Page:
Saturday, December 26, 2020


            Just like time, entropy isn’t a real thing but rather a measurement of change. Informational entropy is a description of the forces that degrade informational transfer. This can be further divided over time or iterations of transfer or geographical transfer. Entropy can be visualized best as a fist gripping a ball of mud, and the fist is gradually closing no matter what you do, deforming the shape of the mud. Some of the mud even detaches from the increasingly deformed ball of mud, but that mud does not disappear, it simply moves onto the hand or falls to the ground.

            I suspect, but am not sure, that entropy has to do with a lot of the personification of deities and spirits that can be found in ancient and fairly recent history. The Greeks and Romans had gods and temples to gods, so did the Native Americans, and so have a bunch of other groups. If I had to guess, priests and shamans as well as parents found it easiest to pass on knowledge and wisdom by wrapping them up in characters that could be concrete. It’s hard to abstract values and their benefits for normal people or children, so as a sort of “sugar coating” you personify these things into characters that can be understood and described quite easily.

This choosing the easy way of passing down values is a form of informational entropy, because even if the person who you are telling a slightly false story to knows that the story is made slightly false, there is a non-zero chance they will not communicate that fact properly to whoever they pass the information onto. If they don’t mess up, then maybe the people they tell will mess up, or perhaps the people after them, and so on. Eventually, what was a clear myth becomes a historical claim, and the historical claim eventually becomes disputed by some and believed by others. In this disagreement, the actual message of the information being passed is gradually lost, and you end up with Marvel movies and comic books and disgusting looking creatures being “fans” of Odin, Loki, or any other mythological figure as a bizarre personal identity.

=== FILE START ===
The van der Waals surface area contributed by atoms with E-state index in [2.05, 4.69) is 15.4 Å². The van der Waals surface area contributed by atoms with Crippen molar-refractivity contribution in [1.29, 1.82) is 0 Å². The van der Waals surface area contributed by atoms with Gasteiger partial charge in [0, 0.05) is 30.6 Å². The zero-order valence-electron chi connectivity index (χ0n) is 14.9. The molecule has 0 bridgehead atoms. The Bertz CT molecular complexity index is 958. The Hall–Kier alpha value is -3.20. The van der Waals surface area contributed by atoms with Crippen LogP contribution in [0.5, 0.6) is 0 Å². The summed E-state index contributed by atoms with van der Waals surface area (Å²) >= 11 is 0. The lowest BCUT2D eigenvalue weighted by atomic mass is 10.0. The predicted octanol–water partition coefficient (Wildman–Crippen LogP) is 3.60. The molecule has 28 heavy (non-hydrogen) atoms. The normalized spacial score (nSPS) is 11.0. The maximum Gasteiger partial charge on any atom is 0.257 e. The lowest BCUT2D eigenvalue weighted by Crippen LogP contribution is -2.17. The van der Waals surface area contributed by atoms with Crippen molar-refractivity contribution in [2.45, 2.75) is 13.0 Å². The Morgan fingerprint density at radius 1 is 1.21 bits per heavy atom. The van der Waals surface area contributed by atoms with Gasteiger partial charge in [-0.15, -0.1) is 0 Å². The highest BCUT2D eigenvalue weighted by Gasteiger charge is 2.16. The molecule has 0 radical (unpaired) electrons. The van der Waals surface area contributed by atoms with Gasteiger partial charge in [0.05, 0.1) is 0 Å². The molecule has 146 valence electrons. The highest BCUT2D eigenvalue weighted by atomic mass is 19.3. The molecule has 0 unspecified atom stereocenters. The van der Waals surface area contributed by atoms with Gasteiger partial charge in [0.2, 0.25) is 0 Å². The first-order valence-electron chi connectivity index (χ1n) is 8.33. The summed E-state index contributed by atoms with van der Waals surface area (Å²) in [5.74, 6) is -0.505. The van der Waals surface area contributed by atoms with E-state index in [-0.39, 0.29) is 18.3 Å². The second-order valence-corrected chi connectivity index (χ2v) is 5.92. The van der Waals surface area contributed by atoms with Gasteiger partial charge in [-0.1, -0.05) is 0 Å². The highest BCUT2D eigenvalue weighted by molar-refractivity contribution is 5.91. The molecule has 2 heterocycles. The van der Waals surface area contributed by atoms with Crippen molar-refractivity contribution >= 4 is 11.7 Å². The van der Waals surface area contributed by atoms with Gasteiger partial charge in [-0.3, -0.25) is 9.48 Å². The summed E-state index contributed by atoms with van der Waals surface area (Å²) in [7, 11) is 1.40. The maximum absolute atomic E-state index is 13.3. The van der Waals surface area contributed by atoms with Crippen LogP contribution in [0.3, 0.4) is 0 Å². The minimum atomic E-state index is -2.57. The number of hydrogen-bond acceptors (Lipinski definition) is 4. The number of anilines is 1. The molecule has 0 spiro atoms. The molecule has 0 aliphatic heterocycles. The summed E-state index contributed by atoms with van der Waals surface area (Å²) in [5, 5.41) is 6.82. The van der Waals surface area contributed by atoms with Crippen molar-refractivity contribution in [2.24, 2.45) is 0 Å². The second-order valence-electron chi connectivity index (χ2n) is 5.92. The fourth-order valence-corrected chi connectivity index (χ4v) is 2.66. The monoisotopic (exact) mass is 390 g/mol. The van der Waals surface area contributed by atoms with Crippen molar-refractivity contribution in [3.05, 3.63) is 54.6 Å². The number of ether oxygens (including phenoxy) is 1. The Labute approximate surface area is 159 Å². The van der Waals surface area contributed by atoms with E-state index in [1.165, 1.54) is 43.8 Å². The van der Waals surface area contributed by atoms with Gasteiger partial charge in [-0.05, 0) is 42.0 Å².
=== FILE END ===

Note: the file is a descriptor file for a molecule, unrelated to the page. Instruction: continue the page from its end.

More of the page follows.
No comments:

Post a Comment